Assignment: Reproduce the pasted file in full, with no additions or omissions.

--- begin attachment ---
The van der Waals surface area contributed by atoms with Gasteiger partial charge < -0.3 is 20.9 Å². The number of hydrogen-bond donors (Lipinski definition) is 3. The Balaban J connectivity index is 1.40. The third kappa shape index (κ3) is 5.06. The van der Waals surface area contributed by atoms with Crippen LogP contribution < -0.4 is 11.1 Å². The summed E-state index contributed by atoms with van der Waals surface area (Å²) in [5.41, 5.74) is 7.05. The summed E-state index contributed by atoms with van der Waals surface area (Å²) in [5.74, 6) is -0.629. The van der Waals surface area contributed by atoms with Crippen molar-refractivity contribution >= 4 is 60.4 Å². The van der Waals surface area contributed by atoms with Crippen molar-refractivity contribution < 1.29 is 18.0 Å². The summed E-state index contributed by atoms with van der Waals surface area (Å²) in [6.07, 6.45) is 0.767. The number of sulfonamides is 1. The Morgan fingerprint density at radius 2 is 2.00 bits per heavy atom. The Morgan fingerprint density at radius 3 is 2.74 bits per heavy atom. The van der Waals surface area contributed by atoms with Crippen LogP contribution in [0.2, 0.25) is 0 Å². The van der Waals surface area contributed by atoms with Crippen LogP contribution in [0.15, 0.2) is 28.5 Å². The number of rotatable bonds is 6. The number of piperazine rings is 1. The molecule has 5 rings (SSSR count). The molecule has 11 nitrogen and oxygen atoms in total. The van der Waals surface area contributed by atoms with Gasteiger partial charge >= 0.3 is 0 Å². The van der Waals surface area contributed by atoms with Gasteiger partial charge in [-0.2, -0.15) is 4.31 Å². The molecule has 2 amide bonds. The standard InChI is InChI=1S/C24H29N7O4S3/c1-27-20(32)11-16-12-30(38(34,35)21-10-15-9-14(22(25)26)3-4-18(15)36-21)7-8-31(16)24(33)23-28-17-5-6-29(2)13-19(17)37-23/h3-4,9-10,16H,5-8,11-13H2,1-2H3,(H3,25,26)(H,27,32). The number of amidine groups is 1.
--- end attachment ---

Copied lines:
The van der Waals surface area contributed by atoms with Gasteiger partial charge < -0.3 is 20.9 Å². The number of hydrogen-bond donors (Lipinski definition) is 3. The Balaban J connectivity index is 1.40. The third kappa shape index (κ3) is 5.06. The van der Waals surface area contributed by atoms with Crippen LogP contribution < -0.4 is 11.1 Å². The summed E-state index contributed by atoms with van der Waals surface area (Å²) in [5.41, 5.74) is 7.05. The summed E-state index contributed by atoms with van der Waals surface area (Å²) in [5.74, 6) is -0.629. The van der Waals surface area contributed by atoms with Crippen molar-refractivity contribution >= 4 is 60.4 Å². The van der Waals surface area contributed by atoms with Crippen molar-refractivity contribution < 1.29 is 18.0 Å². The summed E-state index contributed by atoms with van der Waals surface area (Å²) in [6.07, 6.45) is 0.767. The number of sulfonamides is 1. The Morgan fingerprint density at radius 2 is 2.00 bits per heavy atom. The Morgan fingerprint density at radius 3 is 2.74 bits per heavy atom. The van der Waals surface area contributed by atoms with Crippen LogP contribution in [0.2, 0.25) is 0 Å². The van der Waals surface area contributed by atoms with Crippen LogP contribution in [0.15, 0.2) is 28.5 Å². The number of rotatable bonds is 6. The number of piperazine rings is 1. The molecule has 5 rings (SSSR count). The molecule has 11 nitrogen and oxygen atoms in total. The van der Waals surface area contributed by atoms with Gasteiger partial charge >= 0.3 is 0 Å². The van der Waals surface area contributed by atoms with Gasteiger partial charge in [-0.2, -0.15) is 4.31 Å². The molecule has 2 amide bonds. The standard InChI is InChI=1S/C24H29N7O4S3/c1-27-20(32)11-16-12-30(38(34,35)21-10-15-9-14(22(25)26)3-4-18(15)36-21)7-8-31(16)24(33)23-28-17-5-6-29(2)13-19(17)37-23/h3-4,9-10,16H,5-8,11-13H2,1-2H3,(H3,25,26)(H,27,32). The number of amidine groups is 1.